What was the Original Language of the Bible?
THE ORIGINAL LANGUAGE OF THE BIBLE
The Old Testament was written in Hebrew, and the New Testament was written in Greek. Both testaments were written almost entirely by Jewish writers.
1. The O. T. is written in Hebrew, a Shemitic tongue, differing in most respects very widely from the Japhetic or Aryan languages, to which family ours belongs. The difference is not simply in vocabulary, but in grammatical structure, and also in the manner of writing, which is from right to left, giving rise to the common saying that Hebrew books begin at the last page. It is triliteral -- i. e. its words are built up according to certain rules from roots formed of three consonants. The verb has only two tenses, the perfect and the imperfect. There is no proper declension of nouns, and only two genders, masculine and feminine. There are three numbers, singular, dual, and plural. There are no compounds, in our sense of the term; the article, conjunction, and preposition, expressed each by a single consonant, are attached directly to the word. Pronouns undergo a similar treatment, "whether they are the subject or object of verbs or dependent upon other forms of speech. Thus the Hebrew 'and from his land' is written as one word, though it embraces a conjunction, preposition, noun, and pronoun; but this is a mere aggregate, in which each element retains its separate force unchanged, not a compound, in which the several constituents combine in the expression of one idea." -- Prof. W. H. Green. Hebrew is highly figurative -- pre-eminently fitted for devotion, but by lack of precision singularly unfitted for philosophy. It was therefore just the requisite medium for an introductory revelation. The O. T. does not argue against or analyze or defend any religion in set phrase, but it fills the mind with the knowledge of the true God and inspires the heart in his service.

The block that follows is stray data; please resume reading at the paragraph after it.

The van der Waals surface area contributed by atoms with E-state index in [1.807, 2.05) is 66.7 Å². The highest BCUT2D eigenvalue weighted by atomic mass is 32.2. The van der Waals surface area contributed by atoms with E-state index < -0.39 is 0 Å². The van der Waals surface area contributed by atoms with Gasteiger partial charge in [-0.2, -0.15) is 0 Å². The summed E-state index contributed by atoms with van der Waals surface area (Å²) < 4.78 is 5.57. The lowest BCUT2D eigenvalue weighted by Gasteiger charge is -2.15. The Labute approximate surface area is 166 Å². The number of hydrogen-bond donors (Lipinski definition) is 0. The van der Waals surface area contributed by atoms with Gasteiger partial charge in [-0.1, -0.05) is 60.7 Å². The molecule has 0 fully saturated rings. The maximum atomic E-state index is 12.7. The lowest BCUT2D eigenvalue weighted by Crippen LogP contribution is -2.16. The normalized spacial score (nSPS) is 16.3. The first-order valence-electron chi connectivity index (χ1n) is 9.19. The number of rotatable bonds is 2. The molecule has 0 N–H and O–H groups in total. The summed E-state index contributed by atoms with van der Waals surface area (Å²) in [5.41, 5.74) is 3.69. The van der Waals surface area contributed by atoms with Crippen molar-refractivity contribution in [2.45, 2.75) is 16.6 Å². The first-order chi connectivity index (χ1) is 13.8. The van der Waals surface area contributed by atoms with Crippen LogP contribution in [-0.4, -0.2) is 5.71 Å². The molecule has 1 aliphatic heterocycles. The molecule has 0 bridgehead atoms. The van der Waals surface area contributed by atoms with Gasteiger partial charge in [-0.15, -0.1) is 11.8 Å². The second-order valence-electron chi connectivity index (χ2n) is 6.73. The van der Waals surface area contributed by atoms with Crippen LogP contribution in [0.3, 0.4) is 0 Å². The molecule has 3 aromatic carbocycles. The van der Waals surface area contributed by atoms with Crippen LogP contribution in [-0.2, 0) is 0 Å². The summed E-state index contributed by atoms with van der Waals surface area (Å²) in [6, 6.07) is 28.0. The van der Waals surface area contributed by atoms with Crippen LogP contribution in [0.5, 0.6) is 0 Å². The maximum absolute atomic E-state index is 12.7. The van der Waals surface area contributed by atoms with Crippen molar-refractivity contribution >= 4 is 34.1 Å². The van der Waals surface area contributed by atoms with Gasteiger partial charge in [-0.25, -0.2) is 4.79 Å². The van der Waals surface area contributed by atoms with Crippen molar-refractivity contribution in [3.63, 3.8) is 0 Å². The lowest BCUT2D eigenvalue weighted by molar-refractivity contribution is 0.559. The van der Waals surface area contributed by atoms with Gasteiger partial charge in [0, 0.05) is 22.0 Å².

1. The N. T. was written in Greek, which had, since the Macedonian conquest of Alexander the Great, supplanted Hebrew in common use among the Jews who dwelt in the Roman provinces, and was the medium of communication between all parts of the civilized world. The ancient Greek literature is a perennial source of inspiration and knowledge. The language is at once vigorous and flexible, profound and clear, remarkably well suited to express every variety of thought. It is equally adapted to the concise, the critical, and the commonplace. In short, every order of mind can use it appropriately. It was in that day a better channel than the Hebrew for a divine revelation, and that of the highest kind. Hebrew no longer met the wants of culture. By nature it was hampered. It was the language of monotheism, but not of developed trinitarianism. The N. T. Greek is the Macedonian, and more particularly the Hellenistic, dialect, more or less mixed with Hebraisms, arising from the fact that the writers were Jews. In some books this tinge is very strong, especially in Matthew, Mark, and Revelation. On the contrary, the Greek of James and Luke, particularly in the preface of Luke's Gospel and in the latter part of the Acts, is good and forcible. Paul has a style of his own; broken and involved, interminable at times, as his sentences are, they are bold, pregnant, and lively. But whether with classical finish or unadorned simplicity, in this language the apostles addressed their own countrymen and the Gentiles upon the momentous truths and facts of the everlasting gospel.